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Lynchburg Journal of Medical Science

Lynchburg Journal of Medical Science

Specialty

Physician Assistant Education, Admissions

Advisor

Dr. Laura Witte, PhD, PA-C

Abstract

Purpose: Attrition from training, and burnout after completion of training, result in the loss of health care providers from the available healthcare workforce. If a personality trait associated with academic success and resilience could be identified in the admissions process, there may be less attrition from training and improved retention of providers in the workforce. The purpose of this article is to determine whether the grit, defined as passion and perseverance towards long term goals, correlates with academic and professional success during and following physician assistant (PA) training.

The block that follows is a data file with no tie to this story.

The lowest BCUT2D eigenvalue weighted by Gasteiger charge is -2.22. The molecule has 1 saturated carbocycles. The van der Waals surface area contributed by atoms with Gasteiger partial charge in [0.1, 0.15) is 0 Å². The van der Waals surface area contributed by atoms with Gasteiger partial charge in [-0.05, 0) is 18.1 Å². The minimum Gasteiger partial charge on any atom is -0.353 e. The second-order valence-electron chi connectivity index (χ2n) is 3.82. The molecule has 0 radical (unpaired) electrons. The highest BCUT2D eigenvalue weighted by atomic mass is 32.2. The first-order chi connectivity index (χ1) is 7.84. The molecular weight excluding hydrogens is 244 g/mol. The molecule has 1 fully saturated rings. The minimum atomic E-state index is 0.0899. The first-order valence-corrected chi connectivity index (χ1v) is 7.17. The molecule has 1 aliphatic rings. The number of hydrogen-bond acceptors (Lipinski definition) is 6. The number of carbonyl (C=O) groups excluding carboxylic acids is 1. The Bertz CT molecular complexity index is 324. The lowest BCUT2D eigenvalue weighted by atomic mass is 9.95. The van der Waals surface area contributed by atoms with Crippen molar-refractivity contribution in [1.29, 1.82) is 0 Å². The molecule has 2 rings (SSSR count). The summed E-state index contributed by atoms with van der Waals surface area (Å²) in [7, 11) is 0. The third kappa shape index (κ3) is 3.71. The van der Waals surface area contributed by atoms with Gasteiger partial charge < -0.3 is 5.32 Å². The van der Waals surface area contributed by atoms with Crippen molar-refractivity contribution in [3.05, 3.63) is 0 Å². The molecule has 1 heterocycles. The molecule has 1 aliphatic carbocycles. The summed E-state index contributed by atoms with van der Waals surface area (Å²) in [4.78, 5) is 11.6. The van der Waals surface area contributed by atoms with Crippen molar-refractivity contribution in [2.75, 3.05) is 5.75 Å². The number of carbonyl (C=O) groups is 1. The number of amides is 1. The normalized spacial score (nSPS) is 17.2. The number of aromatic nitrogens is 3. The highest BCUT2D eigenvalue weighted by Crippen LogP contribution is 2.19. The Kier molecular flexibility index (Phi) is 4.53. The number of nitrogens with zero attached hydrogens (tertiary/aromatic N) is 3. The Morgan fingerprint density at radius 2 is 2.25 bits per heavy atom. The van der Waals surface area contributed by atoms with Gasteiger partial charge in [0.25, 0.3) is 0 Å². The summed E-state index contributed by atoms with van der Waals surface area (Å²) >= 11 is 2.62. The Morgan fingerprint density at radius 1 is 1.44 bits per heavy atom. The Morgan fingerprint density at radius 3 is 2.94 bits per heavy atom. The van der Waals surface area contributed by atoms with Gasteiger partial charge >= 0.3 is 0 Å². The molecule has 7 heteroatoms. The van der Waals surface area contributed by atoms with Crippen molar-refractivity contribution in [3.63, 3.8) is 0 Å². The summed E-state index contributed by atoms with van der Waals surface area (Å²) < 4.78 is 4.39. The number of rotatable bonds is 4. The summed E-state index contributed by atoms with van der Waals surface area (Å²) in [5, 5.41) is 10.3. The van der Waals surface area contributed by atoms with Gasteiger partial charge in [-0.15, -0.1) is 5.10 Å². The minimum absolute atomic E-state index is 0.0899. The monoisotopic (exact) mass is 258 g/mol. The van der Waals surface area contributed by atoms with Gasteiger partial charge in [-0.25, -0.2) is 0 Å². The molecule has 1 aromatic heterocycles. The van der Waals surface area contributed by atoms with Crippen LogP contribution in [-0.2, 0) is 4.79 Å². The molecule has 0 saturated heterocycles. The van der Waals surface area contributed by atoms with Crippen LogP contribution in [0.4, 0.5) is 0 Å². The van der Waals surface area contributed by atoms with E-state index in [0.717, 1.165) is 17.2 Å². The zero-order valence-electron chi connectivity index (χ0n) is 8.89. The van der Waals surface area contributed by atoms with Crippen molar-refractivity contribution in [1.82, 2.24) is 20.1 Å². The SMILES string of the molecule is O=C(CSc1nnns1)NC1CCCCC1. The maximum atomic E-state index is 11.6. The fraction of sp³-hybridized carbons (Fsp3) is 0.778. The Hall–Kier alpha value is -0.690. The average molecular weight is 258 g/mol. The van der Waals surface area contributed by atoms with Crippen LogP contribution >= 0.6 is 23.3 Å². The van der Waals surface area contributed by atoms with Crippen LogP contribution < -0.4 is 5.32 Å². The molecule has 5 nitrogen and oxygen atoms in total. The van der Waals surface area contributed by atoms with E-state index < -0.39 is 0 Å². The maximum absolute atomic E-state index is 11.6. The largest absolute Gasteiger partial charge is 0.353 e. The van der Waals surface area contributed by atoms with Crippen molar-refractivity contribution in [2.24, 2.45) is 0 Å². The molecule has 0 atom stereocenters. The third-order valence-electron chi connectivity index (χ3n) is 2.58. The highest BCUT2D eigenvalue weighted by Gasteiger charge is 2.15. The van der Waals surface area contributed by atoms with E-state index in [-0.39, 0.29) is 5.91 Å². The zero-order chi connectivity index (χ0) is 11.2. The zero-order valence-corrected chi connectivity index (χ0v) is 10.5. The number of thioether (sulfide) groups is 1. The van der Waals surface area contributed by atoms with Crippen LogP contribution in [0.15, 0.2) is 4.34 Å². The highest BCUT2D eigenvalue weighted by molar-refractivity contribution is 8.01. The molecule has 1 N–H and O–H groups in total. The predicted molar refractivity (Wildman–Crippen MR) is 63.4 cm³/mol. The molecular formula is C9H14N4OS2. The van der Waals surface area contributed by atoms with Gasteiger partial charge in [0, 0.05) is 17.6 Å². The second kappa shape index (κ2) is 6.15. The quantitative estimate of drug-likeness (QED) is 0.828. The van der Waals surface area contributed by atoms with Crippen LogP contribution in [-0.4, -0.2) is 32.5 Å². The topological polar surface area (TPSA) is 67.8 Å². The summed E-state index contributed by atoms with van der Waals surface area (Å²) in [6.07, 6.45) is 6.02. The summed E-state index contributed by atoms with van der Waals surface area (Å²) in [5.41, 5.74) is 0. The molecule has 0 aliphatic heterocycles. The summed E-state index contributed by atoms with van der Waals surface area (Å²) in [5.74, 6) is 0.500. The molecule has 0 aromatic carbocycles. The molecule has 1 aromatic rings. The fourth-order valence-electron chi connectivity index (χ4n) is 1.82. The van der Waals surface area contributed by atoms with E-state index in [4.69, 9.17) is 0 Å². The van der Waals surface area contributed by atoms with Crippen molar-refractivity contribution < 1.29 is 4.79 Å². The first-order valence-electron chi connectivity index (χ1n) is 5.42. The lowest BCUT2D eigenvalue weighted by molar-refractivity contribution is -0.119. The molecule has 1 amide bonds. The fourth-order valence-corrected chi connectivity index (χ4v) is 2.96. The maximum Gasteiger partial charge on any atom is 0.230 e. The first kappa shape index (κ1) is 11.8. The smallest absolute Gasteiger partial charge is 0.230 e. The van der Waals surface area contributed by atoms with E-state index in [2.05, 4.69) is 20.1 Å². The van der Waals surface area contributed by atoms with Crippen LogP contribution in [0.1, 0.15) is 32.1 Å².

Method: A PubMed and Google Scholar literature search was conducted using search terms grit in medical education, grit in health education, grit and resilience, and grit and education. Forty-four pertinent articles were identified and these served as the basis for this research article.

Results: While the Grit-S score is not a perfect predictor of success and resilience, and may fluctuate over time, it is correlated with academic and professional success, resilience, and resistance to burnout.

Conclusion: Grit is a behavioral trait that is independently associated with academic and clinical success in a variety of settings. A higher grit score is also correlated with increased resilience and resistance to burnout. Although more study is needed, identification of grit in the admissions process may result in less attrition from PA training programs and more satisfied clinicians after graduation.

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